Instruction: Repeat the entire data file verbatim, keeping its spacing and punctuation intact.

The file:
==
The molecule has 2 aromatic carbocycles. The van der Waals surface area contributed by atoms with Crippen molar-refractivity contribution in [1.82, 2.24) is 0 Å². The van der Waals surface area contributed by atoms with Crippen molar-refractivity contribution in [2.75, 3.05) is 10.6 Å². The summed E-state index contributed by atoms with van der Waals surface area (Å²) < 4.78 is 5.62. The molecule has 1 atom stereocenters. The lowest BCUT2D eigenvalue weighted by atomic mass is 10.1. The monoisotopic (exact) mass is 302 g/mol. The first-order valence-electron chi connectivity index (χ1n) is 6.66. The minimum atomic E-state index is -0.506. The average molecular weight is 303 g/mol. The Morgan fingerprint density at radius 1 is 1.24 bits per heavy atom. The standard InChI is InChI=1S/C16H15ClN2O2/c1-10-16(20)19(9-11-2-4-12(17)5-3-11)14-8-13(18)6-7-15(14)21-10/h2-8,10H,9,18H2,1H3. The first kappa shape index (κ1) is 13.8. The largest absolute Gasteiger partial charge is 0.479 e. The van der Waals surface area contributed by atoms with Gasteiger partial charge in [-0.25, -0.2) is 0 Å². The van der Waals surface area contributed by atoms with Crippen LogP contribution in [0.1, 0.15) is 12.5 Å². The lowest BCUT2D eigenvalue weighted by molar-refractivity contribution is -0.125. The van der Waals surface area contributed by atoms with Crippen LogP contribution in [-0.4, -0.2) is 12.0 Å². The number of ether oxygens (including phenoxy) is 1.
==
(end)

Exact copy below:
The molecule has 2 aromatic carbocycles. The van der Waals surface area contributed by atoms with Crippen molar-refractivity contribution in [1.82, 2.24) is 0 Å². The van der Waals surface area contributed by atoms with Crippen molar-refractivity contribution in [2.75, 3.05) is 10.6 Å². The summed E-state index contributed by atoms with van der Waals surface area (Å²) < 4.78 is 5.62. The molecule has 1 atom stereocenters. The lowest BCUT2D eigenvalue weighted by atomic mass is 10.1. The monoisotopic (exact) mass is 302 g/mol. The first-order valence-electron chi connectivity index (χ1n) is 6.66. The minimum atomic E-state index is -0.506. The average molecular weight is 303 g/mol. The Morgan fingerprint density at radius 1 is 1.24 bits per heavy atom. The standard InChI is InChI=1S/C16H15ClN2O2/c1-10-16(20)19(9-11-2-4-12(17)5-3-11)14-8-13(18)6-7-15(14)21-10/h2-8,10H,9,18H2,1H3. The first kappa shape index (κ1) is 13.8. The largest absolute Gasteiger partial charge is 0.479 e. The van der Waals surface area contributed by atoms with Gasteiger partial charge in [-0.25, -0.2) is 0 Å². The van der Waals surface area contributed by atoms with Crippen LogP contribution in [0.1, 0.15) is 12.5 Å². The lowest BCUT2D eigenvalue weighted by molar-refractivity contribution is -0.125. The van der Waals surface area contributed by atoms with Crippen LogP contribution in [-0.4, -0.2) is 12.0 Å². The number of ether oxygens (including phenoxy) is 1.